cj Sez: The United States celebrates July 4 with a passion. Family gatherings, fireworks (which terrify animals of all kinds), vacations, picnics, and beach parties headline the day…the whole weekend, in fact.
Amidst all the partying going on, it’s sad to read that a lot of Americans don't know why we celebrate Independence Day, what country we declared independence from, what year the Declaration of Independence was signed, and other basic knowledge that every U.S. citizen should know.
Have they forgotten? Were they never taught? When did it become politically incorrect to be proud to be an American, to celebrate our Independence Day? Isn’t that why the United States is inundated with refugees—people desperately seeking the freedoms that Americans have fought and died to create and preserve?
In his twenties, my father studied hard to become a citizen. How many native-born, young Americans could reel off the answers necessary to pass the naturalization test? If I am to believe what I see on TV, embarrassingly few.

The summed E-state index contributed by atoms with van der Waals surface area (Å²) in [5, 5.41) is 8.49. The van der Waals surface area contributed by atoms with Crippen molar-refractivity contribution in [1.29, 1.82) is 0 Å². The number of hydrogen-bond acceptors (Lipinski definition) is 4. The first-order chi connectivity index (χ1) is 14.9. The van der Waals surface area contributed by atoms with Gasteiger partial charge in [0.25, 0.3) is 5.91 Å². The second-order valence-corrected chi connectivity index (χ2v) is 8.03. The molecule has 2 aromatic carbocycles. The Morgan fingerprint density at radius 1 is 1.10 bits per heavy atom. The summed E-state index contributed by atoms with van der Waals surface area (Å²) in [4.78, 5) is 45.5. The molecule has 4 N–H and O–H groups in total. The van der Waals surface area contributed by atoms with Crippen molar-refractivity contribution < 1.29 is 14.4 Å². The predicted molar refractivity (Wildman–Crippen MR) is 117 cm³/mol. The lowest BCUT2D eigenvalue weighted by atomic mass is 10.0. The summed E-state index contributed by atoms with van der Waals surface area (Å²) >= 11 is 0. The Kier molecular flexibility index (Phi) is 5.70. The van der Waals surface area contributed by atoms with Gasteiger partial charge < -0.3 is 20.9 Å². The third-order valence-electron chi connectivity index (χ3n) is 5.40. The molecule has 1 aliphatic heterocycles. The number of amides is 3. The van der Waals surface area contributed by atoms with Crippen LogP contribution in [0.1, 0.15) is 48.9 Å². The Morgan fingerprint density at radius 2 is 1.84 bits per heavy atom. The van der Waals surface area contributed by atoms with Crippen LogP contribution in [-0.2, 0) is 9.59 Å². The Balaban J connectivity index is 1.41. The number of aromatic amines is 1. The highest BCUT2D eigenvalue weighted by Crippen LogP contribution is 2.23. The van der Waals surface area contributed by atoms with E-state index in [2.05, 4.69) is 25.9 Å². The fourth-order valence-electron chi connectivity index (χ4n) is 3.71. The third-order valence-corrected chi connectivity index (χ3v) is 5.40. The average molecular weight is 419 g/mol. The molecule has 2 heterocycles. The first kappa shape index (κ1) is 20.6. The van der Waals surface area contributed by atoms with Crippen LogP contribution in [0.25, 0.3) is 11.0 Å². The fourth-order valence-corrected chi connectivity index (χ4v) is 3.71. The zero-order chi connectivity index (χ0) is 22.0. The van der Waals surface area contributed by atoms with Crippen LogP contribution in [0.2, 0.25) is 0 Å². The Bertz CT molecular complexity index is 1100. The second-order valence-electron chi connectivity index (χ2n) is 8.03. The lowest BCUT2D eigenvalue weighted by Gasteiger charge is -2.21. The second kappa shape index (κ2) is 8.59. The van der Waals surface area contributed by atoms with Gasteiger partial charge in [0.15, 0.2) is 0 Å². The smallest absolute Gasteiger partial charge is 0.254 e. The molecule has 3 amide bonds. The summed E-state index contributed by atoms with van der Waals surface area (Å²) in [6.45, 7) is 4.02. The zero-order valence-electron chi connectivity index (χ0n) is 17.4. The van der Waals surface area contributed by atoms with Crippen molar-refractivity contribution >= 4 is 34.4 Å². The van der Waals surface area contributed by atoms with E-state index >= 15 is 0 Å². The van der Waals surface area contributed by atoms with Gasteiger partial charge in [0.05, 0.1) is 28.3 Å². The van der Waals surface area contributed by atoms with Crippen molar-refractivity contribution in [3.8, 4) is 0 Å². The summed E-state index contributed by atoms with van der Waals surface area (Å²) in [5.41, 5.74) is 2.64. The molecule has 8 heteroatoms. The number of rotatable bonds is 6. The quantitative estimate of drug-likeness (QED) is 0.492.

“So what did happen on July 4, 1776?
The Continental Congress approved the final wording of the Declaration of Independence (from Great Britain and its king) on July 4, 1776. They'd been working on it for a couple of days after the draft was submitted on July 2nd and finally agreed on all of the edits and changes.”*
(I’m in awe of the sacrifices people made to reach that point; the proud-to-be-an-American in me loves the history of why we celebrate the Fourth of July; and the writer in me loves that last line.)
Independence Day this year marks the nation's 240th birthday. Why not take a few moments to remember and share with your children why we are celebrating?
Happy Birthday, America!
Okay, you-all guys keep on keeping on, and I’ll try to do the same. I wish you a safe and happy Fourth of July celebration.
PS: Please stop by on Wednesday for a guest post by young adult author Carrie Dalby, who blogs about how music helps set the mood for her writing.